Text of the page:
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Lost Over Laos: A True Story of Tragedy, Mystery, and Friendship Hardcover – March 18, 2003


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Product Details

  • Hardcover: 320 pages
  • Publisher: Da Capo Press; First Printing edition (March 18, 2003)
  • Language: English
  • ISBN-10: 0306811960
  • ISBN-13: 978-0306811968
  • Product Dimensions: 9.3 x 6.3 x 1.1 inches
  • Shipping Weight: 1.4 pounds
  • Average Customer Review: 4.6 out of 5 stars  See all reviews (11 customer reviews)
  • Amazon Best Sellers Rank: #2,453,565 in Books (See Top 100 in Books)

Editorial Reviews

From Publishers Weekly

This deeply moving and personal recollection of the lives and work of the only four combat journalists killed during the 1971 U.S. invasion of Laos is an excellent short history of an important part of the Vietnam War as well as a fascinating insiders' look at the rugged life of civilian photographers during wartime. Former Saigon bureau chief Pyle (Schwarzkopf: The Man, the Mission, the Triumph) and Pulitzer Prize-winning photographer Faas (Requiem: By the Photographers Who Died in Vietnam and Indochina) worked together for the Associated Press in Vietnam and were close friends with the men who died, which adds depth to their biographies: Larry Burrows, whose famous work for Life magazine made his name "the most closely identified with pictures of armed conflict in Indochina;" the Vietnamese-born Henri Huet, whose work earned the Overseas Press Club's Robert Capa Award; the passionate young Kent Potter, who threatened the United Press International "to resign if forced to leave the war zone;" and Keisaburo Shimamoto, a seasoned Vietnam correspondent with the "high-powered" French agency Gamma who had just returned for his third tour of Vietnam as a freelancer. Pyle provides an excellent look at the history of North Vietnam's use of Laos for its Ho Chi Minh Trail to arm its soldiers in South Vietnam, and he shows how its success provoked President Nixon's invasion of both Laos and Cambodia. Most moving is Pyle's account of how he and Faas returned to Laos 27 years later to search for-and successfully find-the wreckage of the dead journalists' helicopter, along with some of their personal and photographic effects, a journey that becomes a tribute to every journalist who covered the Vietnam War.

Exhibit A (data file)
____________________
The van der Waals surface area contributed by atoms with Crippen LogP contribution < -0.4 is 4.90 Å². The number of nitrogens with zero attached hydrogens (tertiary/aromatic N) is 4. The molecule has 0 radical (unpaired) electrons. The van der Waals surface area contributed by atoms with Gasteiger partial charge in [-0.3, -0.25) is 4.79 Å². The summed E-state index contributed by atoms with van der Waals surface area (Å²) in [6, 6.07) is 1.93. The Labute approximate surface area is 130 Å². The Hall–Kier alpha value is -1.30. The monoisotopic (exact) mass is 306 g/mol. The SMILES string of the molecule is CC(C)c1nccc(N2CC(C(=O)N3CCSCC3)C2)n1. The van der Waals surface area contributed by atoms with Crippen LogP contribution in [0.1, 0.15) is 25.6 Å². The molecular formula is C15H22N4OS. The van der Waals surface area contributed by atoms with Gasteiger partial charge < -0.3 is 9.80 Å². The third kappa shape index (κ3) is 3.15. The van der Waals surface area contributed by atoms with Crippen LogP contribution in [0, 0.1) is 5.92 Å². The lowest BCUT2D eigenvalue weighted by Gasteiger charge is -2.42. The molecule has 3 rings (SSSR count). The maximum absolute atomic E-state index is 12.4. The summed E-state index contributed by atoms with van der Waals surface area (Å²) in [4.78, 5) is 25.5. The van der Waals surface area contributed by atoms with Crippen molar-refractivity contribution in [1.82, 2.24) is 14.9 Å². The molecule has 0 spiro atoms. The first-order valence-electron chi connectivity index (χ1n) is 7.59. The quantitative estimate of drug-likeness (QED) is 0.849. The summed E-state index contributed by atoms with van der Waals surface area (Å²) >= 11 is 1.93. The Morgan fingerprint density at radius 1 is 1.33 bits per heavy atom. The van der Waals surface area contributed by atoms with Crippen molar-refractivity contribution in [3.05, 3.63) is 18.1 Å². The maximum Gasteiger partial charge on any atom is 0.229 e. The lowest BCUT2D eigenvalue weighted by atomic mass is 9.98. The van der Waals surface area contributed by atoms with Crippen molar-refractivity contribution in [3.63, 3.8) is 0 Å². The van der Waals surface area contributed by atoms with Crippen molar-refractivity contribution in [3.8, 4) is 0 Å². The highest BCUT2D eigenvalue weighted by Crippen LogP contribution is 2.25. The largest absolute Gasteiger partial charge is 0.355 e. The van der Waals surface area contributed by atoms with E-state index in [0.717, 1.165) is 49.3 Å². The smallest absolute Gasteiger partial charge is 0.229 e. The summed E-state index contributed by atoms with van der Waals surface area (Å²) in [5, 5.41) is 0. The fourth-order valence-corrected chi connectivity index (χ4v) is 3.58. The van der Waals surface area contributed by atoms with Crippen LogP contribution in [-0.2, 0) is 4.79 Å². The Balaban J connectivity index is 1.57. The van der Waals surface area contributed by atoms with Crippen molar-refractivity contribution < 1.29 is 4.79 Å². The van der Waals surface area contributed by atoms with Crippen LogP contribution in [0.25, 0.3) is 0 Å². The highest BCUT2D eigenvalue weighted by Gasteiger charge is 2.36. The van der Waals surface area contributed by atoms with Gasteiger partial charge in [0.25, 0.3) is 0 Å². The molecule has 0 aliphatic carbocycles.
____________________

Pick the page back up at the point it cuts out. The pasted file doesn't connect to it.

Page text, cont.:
Copyright 2003 Reed Business Information, Inc.

From Booklist